Difference between revisions of "Khenpo"

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'''Khenpo''' (Tib. མཁན་པོ་, [[Wyl.]] ''mkhan po'') — the term has different meanings:<br>
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'''Khenpo''' (Tib. [[མཁན་པོ་]], [[Wyl.]] ''mkhan po'') — the term has different meanings:<br>
 
*It is a title given in the [[Nyingma]], [[Sakya]] and [[Kagyu]] schools to a monk who, after completing a nine year course in Buddhist philosophy in a [[shedra]], has attained a proven level of knowledge and, in some schools, also of discipline and benevolence. In the Nyingma school, after their studies are completed students are required to teach for a further three years in a shedra before they can be awarded the title of khenpo.<br>
 
*It is a title given in the [[Nyingma]], [[Sakya]] and [[Kagyu]] schools to a monk who, after completing a nine year course in Buddhist philosophy in a [[shedra]], has attained a proven level of knowledge and, in some schools, also of discipline and benevolence. In the Nyingma school, after their studies are completed students are required to teach for a further three years in a shedra before they can be awarded the title of khenpo.<br>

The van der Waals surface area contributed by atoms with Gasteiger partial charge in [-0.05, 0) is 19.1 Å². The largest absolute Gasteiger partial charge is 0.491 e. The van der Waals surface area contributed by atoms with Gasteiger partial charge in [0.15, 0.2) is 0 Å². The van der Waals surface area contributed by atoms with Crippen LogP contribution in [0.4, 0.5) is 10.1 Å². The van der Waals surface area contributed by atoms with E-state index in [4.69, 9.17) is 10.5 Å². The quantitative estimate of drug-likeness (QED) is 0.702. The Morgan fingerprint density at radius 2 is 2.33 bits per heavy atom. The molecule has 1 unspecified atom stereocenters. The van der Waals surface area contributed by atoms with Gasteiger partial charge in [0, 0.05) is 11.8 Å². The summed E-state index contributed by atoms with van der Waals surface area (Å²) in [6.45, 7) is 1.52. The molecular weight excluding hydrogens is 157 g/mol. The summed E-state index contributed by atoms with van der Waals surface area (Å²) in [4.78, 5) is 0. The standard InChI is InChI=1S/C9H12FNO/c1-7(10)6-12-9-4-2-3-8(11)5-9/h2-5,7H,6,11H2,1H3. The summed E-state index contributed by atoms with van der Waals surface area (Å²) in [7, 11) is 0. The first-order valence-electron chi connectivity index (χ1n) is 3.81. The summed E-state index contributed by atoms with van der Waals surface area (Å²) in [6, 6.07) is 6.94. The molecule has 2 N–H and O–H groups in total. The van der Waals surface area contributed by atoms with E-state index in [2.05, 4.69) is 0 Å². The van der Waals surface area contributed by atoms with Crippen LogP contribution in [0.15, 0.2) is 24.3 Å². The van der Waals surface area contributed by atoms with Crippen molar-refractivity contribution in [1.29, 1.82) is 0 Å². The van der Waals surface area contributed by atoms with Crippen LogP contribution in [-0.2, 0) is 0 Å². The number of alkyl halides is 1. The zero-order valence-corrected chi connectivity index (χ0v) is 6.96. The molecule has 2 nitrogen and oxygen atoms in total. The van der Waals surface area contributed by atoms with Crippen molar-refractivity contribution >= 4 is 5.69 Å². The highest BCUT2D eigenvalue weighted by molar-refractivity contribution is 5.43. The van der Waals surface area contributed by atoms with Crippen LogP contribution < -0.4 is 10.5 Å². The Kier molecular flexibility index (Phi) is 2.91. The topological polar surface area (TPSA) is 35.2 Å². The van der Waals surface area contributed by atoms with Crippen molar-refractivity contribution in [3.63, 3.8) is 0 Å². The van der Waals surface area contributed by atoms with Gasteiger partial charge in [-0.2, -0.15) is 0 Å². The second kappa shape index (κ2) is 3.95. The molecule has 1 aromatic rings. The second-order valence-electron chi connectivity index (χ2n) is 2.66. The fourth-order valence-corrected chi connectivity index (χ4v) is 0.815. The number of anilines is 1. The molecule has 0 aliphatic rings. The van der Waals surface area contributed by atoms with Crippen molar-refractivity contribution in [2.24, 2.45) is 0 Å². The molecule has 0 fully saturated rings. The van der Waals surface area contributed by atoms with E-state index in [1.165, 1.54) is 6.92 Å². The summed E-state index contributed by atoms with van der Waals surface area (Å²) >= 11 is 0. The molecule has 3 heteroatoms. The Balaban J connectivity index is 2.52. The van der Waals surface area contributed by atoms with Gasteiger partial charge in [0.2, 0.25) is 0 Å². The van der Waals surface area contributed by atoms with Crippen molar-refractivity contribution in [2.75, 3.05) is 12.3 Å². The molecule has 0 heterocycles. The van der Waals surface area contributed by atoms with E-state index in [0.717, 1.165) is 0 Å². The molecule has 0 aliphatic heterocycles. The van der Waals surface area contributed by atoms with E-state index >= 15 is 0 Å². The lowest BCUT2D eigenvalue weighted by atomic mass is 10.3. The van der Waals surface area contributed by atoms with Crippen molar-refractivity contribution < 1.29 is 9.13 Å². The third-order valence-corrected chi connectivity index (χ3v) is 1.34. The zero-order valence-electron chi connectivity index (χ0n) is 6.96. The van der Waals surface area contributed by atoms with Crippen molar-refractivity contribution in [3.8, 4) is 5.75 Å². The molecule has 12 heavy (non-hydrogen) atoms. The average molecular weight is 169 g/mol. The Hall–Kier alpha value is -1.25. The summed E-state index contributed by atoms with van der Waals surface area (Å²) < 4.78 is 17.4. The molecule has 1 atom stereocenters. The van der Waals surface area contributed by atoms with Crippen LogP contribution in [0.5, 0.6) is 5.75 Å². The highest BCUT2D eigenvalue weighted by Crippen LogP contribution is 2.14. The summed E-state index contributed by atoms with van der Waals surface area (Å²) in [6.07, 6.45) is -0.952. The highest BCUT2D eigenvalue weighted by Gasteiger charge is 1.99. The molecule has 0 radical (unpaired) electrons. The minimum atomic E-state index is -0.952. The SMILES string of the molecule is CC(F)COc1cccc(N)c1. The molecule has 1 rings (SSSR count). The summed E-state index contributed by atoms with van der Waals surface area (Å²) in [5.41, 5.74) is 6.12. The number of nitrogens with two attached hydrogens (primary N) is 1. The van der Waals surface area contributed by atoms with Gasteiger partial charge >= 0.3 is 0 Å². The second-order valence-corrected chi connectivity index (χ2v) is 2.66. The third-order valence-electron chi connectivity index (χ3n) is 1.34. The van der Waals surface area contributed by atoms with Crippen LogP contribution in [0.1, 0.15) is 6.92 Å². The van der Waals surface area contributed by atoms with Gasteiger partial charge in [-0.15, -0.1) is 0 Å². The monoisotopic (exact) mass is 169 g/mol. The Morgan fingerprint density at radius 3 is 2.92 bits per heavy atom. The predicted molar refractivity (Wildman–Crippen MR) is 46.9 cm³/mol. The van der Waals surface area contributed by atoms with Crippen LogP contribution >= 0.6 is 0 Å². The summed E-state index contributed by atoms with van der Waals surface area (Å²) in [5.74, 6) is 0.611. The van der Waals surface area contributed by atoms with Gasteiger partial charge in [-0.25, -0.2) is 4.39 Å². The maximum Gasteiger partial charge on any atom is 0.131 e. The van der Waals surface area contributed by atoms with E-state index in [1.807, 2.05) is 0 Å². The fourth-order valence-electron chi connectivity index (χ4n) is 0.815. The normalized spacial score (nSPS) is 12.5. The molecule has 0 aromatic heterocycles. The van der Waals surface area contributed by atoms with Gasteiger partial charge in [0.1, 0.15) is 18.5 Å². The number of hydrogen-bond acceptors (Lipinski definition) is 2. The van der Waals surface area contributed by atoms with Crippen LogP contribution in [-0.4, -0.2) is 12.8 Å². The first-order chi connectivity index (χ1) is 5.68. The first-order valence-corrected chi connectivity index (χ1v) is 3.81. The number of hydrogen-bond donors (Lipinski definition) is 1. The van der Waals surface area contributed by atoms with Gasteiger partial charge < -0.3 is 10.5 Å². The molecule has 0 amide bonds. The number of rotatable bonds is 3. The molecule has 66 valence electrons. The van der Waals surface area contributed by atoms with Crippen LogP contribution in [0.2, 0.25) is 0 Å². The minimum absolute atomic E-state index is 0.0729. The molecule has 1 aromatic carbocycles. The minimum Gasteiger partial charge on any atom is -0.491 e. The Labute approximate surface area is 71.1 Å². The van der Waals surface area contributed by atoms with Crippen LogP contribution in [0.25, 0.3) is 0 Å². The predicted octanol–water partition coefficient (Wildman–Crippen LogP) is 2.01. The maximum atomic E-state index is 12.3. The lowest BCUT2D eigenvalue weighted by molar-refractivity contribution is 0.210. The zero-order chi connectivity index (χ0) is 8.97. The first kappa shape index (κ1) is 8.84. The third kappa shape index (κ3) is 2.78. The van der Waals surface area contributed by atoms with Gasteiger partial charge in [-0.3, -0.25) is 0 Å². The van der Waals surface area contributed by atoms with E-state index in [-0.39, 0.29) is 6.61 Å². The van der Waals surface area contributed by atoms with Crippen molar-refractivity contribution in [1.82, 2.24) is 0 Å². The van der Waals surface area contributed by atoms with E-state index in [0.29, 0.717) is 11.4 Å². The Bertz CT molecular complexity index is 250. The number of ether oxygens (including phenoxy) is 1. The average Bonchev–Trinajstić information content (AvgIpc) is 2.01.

*It can also refer to the abbot of a monastery and to the preceptor from whom one receives ordination.  
 
*It can also refer to the abbot of a monastery and to the preceptor from whom one receives ordination.  

Revision as of 07:38, 10 May 2011

Khenpo (Tib. མཁན་པོ་, Wyl. mkhan po) — the term has different meanings:

  • It is a title given in the Nyingma, Sakya and Kagyu schools to a monk who, after completing a nine year course in Buddhist philosophy in a shedra, has attained a proven level of knowledge and, in some schools, also of discipline and benevolence. In the Nyingma school, after their studies are completed students are required to teach for a further three years in a shedra before they can be awarded the title of khenpo.
  • It can also refer to the abbot of a monastery and to the preceptor from whom one receives ordination.